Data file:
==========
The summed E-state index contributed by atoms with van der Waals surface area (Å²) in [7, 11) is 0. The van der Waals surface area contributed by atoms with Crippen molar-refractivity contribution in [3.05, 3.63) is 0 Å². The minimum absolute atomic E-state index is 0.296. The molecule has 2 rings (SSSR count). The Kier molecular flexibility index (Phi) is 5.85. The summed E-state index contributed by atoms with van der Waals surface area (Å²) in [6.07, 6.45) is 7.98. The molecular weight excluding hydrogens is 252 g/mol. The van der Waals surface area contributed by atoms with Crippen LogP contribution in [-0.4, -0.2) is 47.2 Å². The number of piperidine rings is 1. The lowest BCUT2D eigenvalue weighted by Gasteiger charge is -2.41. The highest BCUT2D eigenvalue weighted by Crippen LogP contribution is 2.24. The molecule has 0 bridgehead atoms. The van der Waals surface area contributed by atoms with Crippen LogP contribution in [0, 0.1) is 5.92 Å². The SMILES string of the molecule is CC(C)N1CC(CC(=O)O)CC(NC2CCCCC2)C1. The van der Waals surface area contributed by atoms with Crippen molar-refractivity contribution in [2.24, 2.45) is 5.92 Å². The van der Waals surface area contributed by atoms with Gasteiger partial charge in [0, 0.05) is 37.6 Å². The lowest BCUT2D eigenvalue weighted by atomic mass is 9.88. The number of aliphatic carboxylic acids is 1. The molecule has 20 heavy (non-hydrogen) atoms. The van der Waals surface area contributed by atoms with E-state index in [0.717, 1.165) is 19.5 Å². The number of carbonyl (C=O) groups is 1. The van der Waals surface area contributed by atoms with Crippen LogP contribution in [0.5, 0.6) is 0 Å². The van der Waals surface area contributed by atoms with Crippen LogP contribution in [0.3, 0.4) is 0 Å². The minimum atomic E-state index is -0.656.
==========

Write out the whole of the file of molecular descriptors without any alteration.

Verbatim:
The summed E-state index contributed by atoms with van der Waals surface area (Å²) in [7, 11) is 0. The van der Waals surface area contributed by atoms with Crippen molar-refractivity contribution in [3.05, 3.63) is 0 Å². The minimum absolute atomic E-state index is 0.296. The molecule has 2 rings (SSSR count). The Kier molecular flexibility index (Phi) is 5.85. The summed E-state index contributed by atoms with van der Waals surface area (Å²) in [6.07, 6.45) is 7.98. The molecular weight excluding hydrogens is 252 g/mol. The van der Waals surface area contributed by atoms with Crippen LogP contribution in [-0.4, -0.2) is 47.2 Å². The number of piperidine rings is 1. The lowest BCUT2D eigenvalue weighted by Gasteiger charge is -2.41. The highest BCUT2D eigenvalue weighted by Crippen LogP contribution is 2.24. The molecule has 0 bridgehead atoms. The van der Waals surface area contributed by atoms with Crippen LogP contribution in [0, 0.1) is 5.92 Å². The SMILES string of the molecule is CC(C)N1CC(CC(=O)O)CC(NC2CCCCC2)C1. The van der Waals surface area contributed by atoms with Crippen molar-refractivity contribution in [2.24, 2.45) is 5.92 Å². The van der Waals surface area contributed by atoms with Gasteiger partial charge in [0, 0.05) is 37.6 Å². The lowest BCUT2D eigenvalue weighted by atomic mass is 9.88. The number of aliphatic carboxylic acids is 1. The molecule has 20 heavy (non-hydrogen) atoms. The van der Waals surface area contributed by atoms with E-state index in [0.717, 1.165) is 19.5 Å². The number of carbonyl (C=O) groups is 1. The van der Waals surface area contributed by atoms with Crippen LogP contribution in [0.5, 0.6) is 0 Å². The van der Waals surface area contributed by atoms with Crippen LogP contribution in [0.3, 0.4) is 0 Å². The minimum atomic E-state index is -0.656.